Finally, I told him to bother someone else or I was going to kick him out of the carnival, an authority I’m pretty sure I don’t have. The threat was effective nonetheless. He shuffled off, and when he showed his face on Sunday he didn’t say a word to me. Guess I showed him.

Some of my fellow Carnies had it worse. Tony, who runs the balloon ride, had a tinkler and pooper on Saturday. “That fuckin’ kid stunk up the whole bucket,” he told me later, his face re-enacting the revulsion. “I didn’t know kids could shit like that. I made his mom get him out.

During wristband hours, many parents confuse The Hamptons with a daycare, believing that unlimited rides means their kid never has to step off the ride. Four parents tried dumping their autistic children off on me. One said, “He’s got a wristband; I’ll be back in 15 minutes.”

“Can’t do it,” I told her.

“Why not?” she demanded. “He’s got a wristband.”

Though kids can ride as often as they like, by law, we need to make them get off the ride each time it stops, to ensure they’re not dizzy, seizing, sleeping, puking or whatever. The last thing the bosses want is for families to leave in an ambulance. If they argue, I explain, to their chagrin, that in two minutes the kid is going to be on the other side of the fence.

And let’s not forget the parents – and there are many of these – who insist I leave their terrorized, wailing child on the ride. On Sunday, this insistence nearly ended in catastrophe when a crying toddler tried climbing from her car while the ride was in motion. Fortunately, I was able to slow the ride and retrieve her before she fell.

Then there are the creeps, guys who clearly have no children but hang out by the fence. One guy hung around too long so I asked if he didn’t have someplace better to be. He walked off without a peep. However, parents seem oblivious to these guys, as evidenced by their demands that I hand their kids to them over the fence. An impossible number of faces to keep track of, I have no idea whether I’m handing kids off to their parents or a stranger. So far, none have been reported missing.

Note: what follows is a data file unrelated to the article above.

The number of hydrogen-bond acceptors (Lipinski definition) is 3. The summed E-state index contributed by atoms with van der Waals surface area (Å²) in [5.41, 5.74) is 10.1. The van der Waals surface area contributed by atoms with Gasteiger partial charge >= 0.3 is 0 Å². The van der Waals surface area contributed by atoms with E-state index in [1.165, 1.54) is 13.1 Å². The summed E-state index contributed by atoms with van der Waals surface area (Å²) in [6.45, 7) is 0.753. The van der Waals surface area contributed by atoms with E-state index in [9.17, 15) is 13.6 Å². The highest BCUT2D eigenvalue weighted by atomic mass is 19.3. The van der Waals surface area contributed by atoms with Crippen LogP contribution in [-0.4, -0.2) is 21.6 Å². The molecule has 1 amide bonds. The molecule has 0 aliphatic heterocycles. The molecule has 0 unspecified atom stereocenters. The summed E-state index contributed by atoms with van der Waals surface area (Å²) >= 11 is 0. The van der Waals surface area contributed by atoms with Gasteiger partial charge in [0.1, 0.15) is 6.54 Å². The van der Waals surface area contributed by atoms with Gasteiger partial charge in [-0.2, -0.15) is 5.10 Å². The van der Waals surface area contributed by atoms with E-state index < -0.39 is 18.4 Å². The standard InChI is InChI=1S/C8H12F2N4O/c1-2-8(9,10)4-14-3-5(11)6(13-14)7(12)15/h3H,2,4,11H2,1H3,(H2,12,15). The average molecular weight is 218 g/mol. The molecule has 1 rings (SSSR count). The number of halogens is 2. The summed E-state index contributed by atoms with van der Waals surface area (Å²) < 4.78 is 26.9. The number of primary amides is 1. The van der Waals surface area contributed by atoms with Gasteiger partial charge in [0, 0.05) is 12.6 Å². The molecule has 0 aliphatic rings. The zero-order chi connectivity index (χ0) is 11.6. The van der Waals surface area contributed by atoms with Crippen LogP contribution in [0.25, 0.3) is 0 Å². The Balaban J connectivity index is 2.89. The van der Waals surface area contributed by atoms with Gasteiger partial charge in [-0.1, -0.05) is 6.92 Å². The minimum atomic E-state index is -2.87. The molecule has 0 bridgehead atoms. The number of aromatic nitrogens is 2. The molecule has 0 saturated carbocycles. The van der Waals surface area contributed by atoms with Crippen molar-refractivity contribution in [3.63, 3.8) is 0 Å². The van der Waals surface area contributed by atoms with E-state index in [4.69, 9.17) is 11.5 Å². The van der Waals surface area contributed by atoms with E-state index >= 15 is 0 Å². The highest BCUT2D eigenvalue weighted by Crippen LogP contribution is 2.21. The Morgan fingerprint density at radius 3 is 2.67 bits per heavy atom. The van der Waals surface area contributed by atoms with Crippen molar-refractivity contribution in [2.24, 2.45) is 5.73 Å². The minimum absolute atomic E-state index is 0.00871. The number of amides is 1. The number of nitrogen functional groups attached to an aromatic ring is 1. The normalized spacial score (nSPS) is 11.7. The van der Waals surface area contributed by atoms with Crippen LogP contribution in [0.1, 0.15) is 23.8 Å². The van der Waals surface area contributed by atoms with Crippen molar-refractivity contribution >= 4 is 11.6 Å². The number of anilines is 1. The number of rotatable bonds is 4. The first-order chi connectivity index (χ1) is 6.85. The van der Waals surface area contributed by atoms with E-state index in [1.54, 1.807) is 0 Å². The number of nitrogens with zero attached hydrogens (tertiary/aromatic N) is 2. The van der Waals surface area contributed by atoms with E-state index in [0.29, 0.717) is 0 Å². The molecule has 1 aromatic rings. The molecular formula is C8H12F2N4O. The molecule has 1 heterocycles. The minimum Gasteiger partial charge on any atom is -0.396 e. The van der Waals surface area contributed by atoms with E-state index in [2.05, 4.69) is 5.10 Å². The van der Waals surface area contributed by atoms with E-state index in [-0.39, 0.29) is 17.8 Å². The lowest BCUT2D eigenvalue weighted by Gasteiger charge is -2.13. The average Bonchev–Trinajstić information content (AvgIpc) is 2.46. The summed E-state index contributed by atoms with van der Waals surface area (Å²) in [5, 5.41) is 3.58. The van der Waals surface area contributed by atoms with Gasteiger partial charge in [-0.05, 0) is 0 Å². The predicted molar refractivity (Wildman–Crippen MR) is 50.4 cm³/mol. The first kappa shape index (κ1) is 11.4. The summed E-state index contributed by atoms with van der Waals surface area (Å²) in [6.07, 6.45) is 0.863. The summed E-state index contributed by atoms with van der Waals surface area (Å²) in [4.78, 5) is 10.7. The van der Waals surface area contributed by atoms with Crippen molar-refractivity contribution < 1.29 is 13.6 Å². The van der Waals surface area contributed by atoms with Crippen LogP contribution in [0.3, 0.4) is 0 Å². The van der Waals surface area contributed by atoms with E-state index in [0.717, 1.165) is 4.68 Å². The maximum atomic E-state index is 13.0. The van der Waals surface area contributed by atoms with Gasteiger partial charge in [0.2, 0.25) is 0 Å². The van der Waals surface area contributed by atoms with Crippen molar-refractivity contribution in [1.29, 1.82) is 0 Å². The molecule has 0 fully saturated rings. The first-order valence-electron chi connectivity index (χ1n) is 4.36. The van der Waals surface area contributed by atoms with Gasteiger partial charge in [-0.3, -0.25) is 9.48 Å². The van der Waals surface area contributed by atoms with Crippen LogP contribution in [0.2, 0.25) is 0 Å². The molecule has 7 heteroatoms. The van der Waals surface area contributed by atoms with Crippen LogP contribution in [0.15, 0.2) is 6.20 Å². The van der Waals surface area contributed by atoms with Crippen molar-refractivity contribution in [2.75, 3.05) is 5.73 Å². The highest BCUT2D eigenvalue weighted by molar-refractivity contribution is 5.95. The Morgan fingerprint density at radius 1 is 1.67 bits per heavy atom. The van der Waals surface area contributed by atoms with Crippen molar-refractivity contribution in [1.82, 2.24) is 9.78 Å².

But it’s the racial nitpicking that is most curious to me. More than a few white parents lamented the carnival’s largely Hispanic presence, despite the event being called Fiesta Waukesha. I heard a few black fathers fawning over Latina womens’ “phat asses.” The occasional “gringo” and “mayate” wafted through the air. Two white women began a racially-loaded discussion after one quipped about how poorly black women treat their children after one threatened to “whoop” hers for not sitting still. A black father joked, after I asked his boy to put his hands in the air so I could fasten the safety strap, that his son was too young to hear, “put your hands in the air.”

What these parents don’t realize is that if I can hear them, so can their children.

After 33 hours of operating The Hamptons, I’ve learned the carnival, for all its bright colors and escapist promise, is merely a sugarcoating on the uglier subtexts of our communities. Beneath the smiles and laughter, beyond the funnel cakes and clowns, are the truths people reveal of themselves without even realizing it and the clues their children drop as to the kind of people they’ll one day be.

And me? I just stand at the helm, watching, listening, wondering what it all means. That is, until I slip into a daydream as the timer sticks and the children either cry or get dizzy.

2 Comments

  1. Mark Golbach says:

    I’ve really been enjoying this series of pieces. This last one was especially insightful. It’s amazing the world isn’t an even bigger mess! -M

  2. Theresa says:

    Who would have thought ?!